The week that was: Five North Korea articles you don’t want to miss To ensure you never miss out on the best MHI-NK Newscontent, we highlight the top five most-read features and interviews of the week
What to make of North Korea’s threats to cancel the Singapore summit , By Fyodor Tertitskiy

On Wednesday, May 16, at 0030 KST, North Korea informed its South Korean counterparts that it would withdraw from an inter-Korean meeting planned for the same day, citing ongoing joint U.S.-South Korean military exercises.In a dramatic turnaround, the North Korean government returned to its more typical rhetoric on Tuesday, suspending talks with Seoul and threatening to scrap a meeting between Trump and North Korean leader Kim Jong Un set for June 12 in Singapore.The North Koreans were reacting to annual Max Thunder air combat drills, which involve fighter aircraft from both the U.S. and South Korean armed forces. The drills began on May 11 and involve more than 100 warplanes.

In a subsequent report by the Korean Central News Agency (KCNA), Pyongyang also suggested that it could retract its participation in an upcoming summit North Korea-South Korean.
Since the announcement, North Korea appears to have doubled down on the diplomatic pullback, with a senior DPRK official adding on Thursday that there will be no further meetings with South Korea until “issues” are resolved. Pyongyang also appeared to walk back on any commitment to denuclearization, saying it did not need U.S. economic help or aid in exchange for its nuclear weapons.“The U.S. is clamoring that they will offer economic rewards and benefits if we abandon nuclear arsenals,” the DPRK’s first Vice-Minister of Foreign Affairs Kim Kye Gwan said on Wednesday


What we talk about when we talk about North Korean denuclearization , By Abigail Stowe-Thurston and Adam Mount

North Korea has a history of attempting to exploit ambiguities in U.S. positions and loopholes in verification to advance its nuclear weapons programs. Achieving a mutually-acceptable definition of key terms like “denuclearization” is the primary challenge of negotiating with North Korea. Prominent statements from Trump officials that offer contradictory definitions of denuclearization threaten negotiations before US-Nort Korea Summit.


On Sino-DPRK border, residents cautious over ongoing diplomatic thaw , By Mark Robertson

Amid a dizzying succession of recent DPRK-focused summits, much of the world has been swept up by optimism over a potential thaw on the Korean peninsula and the opportunities they might bring. Publications as diverse as the Sino-DPRK border.


Thunderclouds over the honeymoon: Kim, Xi, and the looming Trump summit , By Adam Cathcart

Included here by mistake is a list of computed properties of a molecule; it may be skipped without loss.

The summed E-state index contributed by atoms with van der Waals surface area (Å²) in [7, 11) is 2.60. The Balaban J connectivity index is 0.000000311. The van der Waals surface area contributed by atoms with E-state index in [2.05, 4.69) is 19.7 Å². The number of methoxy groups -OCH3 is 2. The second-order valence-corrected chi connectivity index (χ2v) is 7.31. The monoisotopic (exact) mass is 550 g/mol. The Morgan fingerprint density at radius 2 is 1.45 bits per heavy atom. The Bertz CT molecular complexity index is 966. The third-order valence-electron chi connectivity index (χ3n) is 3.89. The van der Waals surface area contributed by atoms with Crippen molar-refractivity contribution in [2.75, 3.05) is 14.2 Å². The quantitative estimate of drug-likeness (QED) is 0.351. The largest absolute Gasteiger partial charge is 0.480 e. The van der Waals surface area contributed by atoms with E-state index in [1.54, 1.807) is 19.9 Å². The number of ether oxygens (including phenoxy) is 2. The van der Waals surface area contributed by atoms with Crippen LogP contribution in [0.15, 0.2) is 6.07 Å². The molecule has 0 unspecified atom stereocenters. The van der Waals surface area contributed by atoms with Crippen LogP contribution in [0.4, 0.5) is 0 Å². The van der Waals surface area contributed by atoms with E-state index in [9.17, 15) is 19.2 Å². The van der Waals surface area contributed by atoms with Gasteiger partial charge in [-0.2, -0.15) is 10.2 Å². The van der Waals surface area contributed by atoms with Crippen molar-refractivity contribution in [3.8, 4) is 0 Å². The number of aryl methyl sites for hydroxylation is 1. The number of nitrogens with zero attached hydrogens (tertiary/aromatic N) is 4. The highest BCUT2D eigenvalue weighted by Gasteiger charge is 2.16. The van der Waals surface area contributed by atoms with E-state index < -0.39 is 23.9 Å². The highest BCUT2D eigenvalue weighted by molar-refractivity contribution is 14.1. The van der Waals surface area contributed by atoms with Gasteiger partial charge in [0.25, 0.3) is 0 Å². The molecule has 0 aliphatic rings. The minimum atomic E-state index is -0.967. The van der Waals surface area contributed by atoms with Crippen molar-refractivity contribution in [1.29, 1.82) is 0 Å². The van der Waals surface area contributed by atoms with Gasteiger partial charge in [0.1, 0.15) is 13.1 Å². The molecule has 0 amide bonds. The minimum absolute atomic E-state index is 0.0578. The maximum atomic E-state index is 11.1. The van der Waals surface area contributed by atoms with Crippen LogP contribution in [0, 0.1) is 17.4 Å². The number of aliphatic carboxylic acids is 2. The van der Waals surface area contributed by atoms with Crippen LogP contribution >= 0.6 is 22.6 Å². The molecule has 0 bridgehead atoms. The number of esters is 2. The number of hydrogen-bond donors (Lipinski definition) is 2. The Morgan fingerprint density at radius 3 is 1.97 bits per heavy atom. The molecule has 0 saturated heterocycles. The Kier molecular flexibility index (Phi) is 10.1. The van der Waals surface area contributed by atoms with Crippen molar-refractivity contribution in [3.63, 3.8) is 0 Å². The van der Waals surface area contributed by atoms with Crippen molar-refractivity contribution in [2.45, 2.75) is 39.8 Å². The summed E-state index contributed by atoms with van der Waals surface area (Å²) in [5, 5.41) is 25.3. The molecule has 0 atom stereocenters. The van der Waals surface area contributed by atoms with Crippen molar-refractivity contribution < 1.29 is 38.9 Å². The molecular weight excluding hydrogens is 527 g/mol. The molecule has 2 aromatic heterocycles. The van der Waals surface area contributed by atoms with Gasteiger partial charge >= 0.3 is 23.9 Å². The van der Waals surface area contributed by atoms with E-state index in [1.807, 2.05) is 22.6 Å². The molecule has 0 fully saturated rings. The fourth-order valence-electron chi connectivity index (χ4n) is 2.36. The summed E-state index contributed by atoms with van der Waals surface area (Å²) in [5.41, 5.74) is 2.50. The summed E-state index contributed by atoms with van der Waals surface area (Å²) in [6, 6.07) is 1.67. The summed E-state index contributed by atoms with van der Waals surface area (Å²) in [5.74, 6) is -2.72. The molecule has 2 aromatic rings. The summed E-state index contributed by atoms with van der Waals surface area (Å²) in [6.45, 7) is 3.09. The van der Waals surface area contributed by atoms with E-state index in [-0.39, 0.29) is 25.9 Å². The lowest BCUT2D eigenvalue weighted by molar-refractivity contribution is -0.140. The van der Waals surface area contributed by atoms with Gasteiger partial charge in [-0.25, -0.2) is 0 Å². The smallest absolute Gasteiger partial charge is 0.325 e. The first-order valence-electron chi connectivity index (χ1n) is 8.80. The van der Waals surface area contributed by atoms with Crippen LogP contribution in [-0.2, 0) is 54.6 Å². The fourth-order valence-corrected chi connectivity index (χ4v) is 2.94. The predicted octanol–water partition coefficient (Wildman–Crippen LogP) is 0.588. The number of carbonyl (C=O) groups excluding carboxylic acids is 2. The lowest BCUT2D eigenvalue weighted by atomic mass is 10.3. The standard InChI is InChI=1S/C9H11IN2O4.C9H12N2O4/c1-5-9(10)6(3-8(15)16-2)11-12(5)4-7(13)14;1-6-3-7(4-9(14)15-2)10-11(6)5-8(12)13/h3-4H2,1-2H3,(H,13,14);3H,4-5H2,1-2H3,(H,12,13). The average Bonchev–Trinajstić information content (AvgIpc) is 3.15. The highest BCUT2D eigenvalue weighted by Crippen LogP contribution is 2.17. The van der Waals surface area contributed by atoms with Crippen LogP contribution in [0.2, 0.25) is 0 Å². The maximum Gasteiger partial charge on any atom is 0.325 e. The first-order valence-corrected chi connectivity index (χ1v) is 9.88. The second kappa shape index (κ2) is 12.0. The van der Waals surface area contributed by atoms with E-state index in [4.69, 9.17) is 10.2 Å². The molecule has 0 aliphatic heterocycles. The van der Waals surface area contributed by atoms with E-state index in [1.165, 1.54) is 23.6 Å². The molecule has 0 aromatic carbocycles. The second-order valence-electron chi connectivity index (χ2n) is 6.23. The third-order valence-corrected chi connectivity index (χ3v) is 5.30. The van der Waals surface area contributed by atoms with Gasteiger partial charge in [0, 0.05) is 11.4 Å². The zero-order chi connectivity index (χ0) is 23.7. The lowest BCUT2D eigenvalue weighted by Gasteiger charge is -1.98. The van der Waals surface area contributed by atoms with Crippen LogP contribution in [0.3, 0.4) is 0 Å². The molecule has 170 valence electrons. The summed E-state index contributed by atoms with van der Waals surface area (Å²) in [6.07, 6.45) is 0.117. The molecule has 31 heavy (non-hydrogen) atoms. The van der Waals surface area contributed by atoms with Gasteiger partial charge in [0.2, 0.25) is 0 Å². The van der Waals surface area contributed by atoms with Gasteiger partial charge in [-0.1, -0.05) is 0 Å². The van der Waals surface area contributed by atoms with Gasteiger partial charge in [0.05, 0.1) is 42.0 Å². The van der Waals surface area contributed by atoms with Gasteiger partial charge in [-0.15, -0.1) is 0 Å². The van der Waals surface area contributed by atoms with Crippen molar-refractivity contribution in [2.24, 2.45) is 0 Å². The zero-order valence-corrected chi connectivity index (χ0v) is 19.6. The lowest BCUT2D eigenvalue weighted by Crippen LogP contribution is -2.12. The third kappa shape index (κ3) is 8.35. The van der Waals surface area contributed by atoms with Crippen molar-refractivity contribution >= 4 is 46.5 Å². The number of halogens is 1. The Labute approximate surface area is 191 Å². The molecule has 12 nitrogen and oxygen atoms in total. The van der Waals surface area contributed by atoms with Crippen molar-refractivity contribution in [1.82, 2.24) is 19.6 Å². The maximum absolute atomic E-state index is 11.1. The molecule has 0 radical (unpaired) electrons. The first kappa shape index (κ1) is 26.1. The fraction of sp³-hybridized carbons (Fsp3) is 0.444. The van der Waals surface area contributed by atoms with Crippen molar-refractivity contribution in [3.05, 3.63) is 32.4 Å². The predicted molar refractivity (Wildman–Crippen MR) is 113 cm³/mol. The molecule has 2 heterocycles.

Amid the welter of diplomatic moves that have occurred in and around the Korean peninsula in 2018, the two meetings in quick succession between the North Korean leader and China’s eternally-consolidating leader, Xi Jinping, have been one of the more curious elements.


How Pyongyang and Seoul could, formally, end the Korean War , By David S. Lee

The dramatic rapprochement between the two Koreas symbolized in last month’s summit between North Korean leader Kim Jong Un and South Korean President Moon Jae-in has left observers with some mix of hope and caution. The summit’s visual symbolism and emotional rhetoric evoked the desire of a divided nation to be whole.The successful inter-Korean summit has led many to hope that the two Koreas can finally sign a peace treaty to formally end the Korean War. But with other parties involved in the signing of the original Armistice Agreement, signing a peace treaty may be more difficult than it seems.

At the 2018 inter-Korean summit last month, South Korean President Moon Jae-in and his North Korean counterpart Kim Jong-un declared to the world that there will be no more war on the Korean Peninsula, reaffirming their willingness to head towards a new era of peace. In the Panmunjom declaration, the two leaders vowed to officially declare the end of the Korean War by the end of this year and work to replace the current 65-year-long armistice with a peace treaty. However, this needs not just the approval of the two Koreas, but also of the other parties involved in the original armistice agreement. In 1953, the Korean War had been temporarily halted with an armistice agreement, which was signed by representatives from the U.S.-led United Nations command, China and North Korea. But it wasn’t signed by a representative from South Korea, as then-President Rhee Syng-man opposed the idea. As so, the two Koreas need the approval of the other two signatories in order to sign a peace treaty which signals the beginning of exchanges and cooperation in various sectors. Many experts expect the process to first begin with a declaration of the end of the war between the two Koreas, which will be followed by the participation of the U.S., and finally the signing of the peace treaty together with the U.S. and China. With a long journey awaiting the two neighbors, it seems like the key to achieving prosperity and peace on the peninsula will depend on how the signatories judge the North Korean leader’s words, especially on his willingness to denuclearize.

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